The Colorado Department of Transportation (CDOT) hosted telephone town halls to gather input for its statewide long-range transportation plan update. CDOT held 15 telephone town halls—10 in rural transportation planning areas and five in metropolitan areas—to hear about each area's needs and priorities.
Moderators asked questions such as "how should CDOT invest limited funding?" to address issues such as safety, maintenance, and operation of existing facilities; freight movement; bus service; and active transportation options. Participants were able to ask the moderators questions, make comments, and participate in live polls using touch-tone phones.
The results informed priorities for the plan and provided feedback for other CDOT planning documents, including transit, bicycle/pedestrian, and safety plans. CDOT continues to use this method to report on progress in implementing the plan. Nearly 58,000 people participated in the sessions, including more than 17,000 in rural regions.
The Mid-Ohio Regional Planning Commission (MORPC) developed an interactive map for its metropolitan transportation plan. When MORPC asked people to draw project ideas on the map, it received more than 300 suggestions. After screening to ensure each was suitable for consideration in the planning process, MORPC displayed the suggestions for comment, along with other candidate projects identified in State and local planning processes. More than 700 people added comments, which were visible to everyone who viewed the map.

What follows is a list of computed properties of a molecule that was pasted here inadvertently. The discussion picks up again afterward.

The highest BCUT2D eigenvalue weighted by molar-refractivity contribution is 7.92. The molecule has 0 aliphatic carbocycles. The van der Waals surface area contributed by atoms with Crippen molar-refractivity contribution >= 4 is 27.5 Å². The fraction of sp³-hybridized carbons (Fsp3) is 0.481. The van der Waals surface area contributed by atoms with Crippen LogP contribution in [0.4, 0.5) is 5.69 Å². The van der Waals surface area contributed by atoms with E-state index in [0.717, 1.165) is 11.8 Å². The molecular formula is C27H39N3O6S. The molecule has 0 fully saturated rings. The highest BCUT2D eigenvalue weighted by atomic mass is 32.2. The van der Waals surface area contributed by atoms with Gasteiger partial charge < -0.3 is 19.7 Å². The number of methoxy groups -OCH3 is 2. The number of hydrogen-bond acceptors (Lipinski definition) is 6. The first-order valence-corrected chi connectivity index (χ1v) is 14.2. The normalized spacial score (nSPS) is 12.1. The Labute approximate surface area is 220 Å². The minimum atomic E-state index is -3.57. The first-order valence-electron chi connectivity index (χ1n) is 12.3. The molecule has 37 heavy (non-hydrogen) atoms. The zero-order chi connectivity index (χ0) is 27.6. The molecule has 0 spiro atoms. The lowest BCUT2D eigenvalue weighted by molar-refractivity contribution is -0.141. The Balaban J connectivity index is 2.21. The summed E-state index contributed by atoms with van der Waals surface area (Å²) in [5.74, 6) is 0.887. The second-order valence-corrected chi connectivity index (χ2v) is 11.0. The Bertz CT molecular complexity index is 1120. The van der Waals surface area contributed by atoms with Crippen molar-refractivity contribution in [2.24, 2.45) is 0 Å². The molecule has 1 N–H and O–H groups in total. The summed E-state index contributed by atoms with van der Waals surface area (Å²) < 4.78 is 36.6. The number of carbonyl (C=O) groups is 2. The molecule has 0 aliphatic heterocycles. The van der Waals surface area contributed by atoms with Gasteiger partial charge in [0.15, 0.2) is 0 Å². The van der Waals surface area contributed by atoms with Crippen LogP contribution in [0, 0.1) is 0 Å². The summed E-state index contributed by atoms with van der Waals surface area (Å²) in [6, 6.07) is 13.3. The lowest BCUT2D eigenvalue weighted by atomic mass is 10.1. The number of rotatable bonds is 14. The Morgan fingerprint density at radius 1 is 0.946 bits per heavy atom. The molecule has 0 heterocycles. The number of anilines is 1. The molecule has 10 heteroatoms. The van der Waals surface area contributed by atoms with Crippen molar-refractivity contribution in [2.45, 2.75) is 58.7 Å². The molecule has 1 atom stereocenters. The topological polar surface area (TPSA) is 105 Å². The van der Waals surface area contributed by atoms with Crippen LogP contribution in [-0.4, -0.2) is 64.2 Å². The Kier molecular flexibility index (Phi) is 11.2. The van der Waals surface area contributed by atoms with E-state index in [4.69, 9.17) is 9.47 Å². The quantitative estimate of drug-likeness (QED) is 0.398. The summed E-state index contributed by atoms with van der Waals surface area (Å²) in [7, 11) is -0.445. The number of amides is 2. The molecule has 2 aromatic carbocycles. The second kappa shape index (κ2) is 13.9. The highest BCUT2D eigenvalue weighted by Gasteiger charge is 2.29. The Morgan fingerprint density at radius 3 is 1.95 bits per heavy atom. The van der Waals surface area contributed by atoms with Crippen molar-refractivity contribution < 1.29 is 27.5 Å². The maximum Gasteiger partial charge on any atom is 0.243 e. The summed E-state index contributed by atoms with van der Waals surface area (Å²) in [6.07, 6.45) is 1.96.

MORPC publicized the map through social media, emails, and meetings, encouraging people to share the link with others. "We received more than 10 times the number of comments and interactions than we did using traditional methods," said Maria Schaper of MORPC. "This interactive map has become a key tool for telling the transportation story in central Ohio."
Mobile applications allow users to get information or submit their own text and images. An app can serve as a digital clearinghouse for project planning and development, public involvement opportunities, and contact information.